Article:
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Writing and Depression

photo by Jairo Alzate

photo by Jairo Alzate

So, on the phone yesterday I was sobbing to my mother that I was so sorry not to be able to manage Thanksgiving in a traditional way, creating that perfect meal, because I was "struggling." I am struggling. I know it's hard to be a writer, challenging to be sixty, the world is in such turmoil, I broke my leg and can no longer spend hours working out, I am trying to be an effective teacher, reading essays, blah, blah. I have so much, a wonderful husband, a lovely place to live, an amazing son, friends, and yet there was this feeling of helplessness, despair, denial of all things good, indifference to love and the only word that occurs to me is "selfish." My 92-year-old mother is so kind. She can be so kind when you need to know you are loved.

I Google "long-term-sobriety and suicide" and Robin Williams' face appears, Philipp Seymor Hoffman, David Foster Wallace, men with stunning success and sobriety and talent and people that loved them and yet they let go. I'm not going to let go. I think I inherited this darkness from my father, along with the passion for writing and possibly some of his talent. and the drinking, the anger, the black-outs, the unforgivable cruelty of my rage. And so I stopped 34 years ago this December 22nd. And I went on. I published three novels, moved a number of times, divorced, married had a baby and divorced and married again. I have lived at a distance from my immediate family. I was betrayed at job I gave my heart and soul to but I rallied and started a company and then last Christmas I sustained a serious injury from a fall. Spent months without my usual depression fighter of exercise.

But I've recovered from most of the break. I swim hard three days a week and yet, darkness hovers. I feel hopeless and then I feel guilty. And then I feel hopeless and guilty and afraid and ashamed. i think it's called depression and it's genetic and it has very little to do with other people or success or failure or age. I drank so much because I felt it, I've fended it off for so many years it feels like a marathon of care taking and activity, and exercise and constantly reminding myself that I'm lucky and spoiled and most people are suffering so many terrible moments in war and hurricanes and domestic violence (I have experienced that) and yes my best friend died and my sister and maybe that's enough. But then I sit through yet another AA meeting and feel lost and disconnected and sad and guilty. I recently finished a memoir and one publisher has said “no” but I've been here before. I had a novel that people loved and reviewed and I wanted to kill myself. There, I said it. It would be funny if it wasn't true. Maybe writers are flawed, deprived of the usual will to survive.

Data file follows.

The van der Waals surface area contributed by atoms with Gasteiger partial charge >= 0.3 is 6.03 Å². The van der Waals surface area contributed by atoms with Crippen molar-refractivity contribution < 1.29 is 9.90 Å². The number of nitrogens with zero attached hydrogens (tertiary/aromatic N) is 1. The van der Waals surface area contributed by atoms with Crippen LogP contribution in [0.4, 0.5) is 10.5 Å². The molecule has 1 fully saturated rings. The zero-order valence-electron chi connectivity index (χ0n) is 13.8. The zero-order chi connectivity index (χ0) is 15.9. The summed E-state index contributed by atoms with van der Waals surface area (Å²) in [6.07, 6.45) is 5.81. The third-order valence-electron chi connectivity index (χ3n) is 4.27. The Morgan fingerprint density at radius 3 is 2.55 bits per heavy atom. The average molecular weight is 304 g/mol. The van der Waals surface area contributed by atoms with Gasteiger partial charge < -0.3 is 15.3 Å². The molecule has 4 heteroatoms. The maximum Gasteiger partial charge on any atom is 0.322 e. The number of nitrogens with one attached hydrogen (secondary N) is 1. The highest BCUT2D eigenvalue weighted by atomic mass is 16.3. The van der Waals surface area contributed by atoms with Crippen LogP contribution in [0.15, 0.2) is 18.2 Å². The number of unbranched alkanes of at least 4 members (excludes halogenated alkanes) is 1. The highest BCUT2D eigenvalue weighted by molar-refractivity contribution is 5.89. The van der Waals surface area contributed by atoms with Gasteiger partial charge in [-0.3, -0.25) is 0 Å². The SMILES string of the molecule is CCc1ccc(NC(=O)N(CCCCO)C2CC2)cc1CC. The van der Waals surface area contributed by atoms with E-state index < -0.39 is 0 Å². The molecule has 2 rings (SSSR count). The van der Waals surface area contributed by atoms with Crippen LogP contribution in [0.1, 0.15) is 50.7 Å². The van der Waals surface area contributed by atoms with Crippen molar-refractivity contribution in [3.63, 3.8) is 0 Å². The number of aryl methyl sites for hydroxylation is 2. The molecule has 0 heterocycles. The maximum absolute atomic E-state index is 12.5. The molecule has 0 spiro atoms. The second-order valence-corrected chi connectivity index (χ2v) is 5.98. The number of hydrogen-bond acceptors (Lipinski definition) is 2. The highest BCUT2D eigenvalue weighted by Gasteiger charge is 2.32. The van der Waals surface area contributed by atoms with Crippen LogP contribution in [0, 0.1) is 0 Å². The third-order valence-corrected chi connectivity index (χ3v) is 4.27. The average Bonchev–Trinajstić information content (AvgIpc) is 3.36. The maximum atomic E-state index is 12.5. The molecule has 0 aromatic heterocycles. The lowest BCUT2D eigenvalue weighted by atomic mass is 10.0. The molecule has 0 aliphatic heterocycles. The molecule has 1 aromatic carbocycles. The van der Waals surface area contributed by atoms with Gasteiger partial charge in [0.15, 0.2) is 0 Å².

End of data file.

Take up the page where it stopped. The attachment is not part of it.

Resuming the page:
I have an appointment with my doctor today. After that I may go swimming just because that seems to help so much. I'm exhausted with fending this off. But I won't embrace the pain either, I don't want to let go of any of this beautiful, perfect world, my boy, my husband, my sister, cheese, swimming and yes, writing. I write to live as well. I think Joan Didion said that after a zillion terrible things happened to her. I write to keep living, hoping, embracing the world.

Molly Moynahan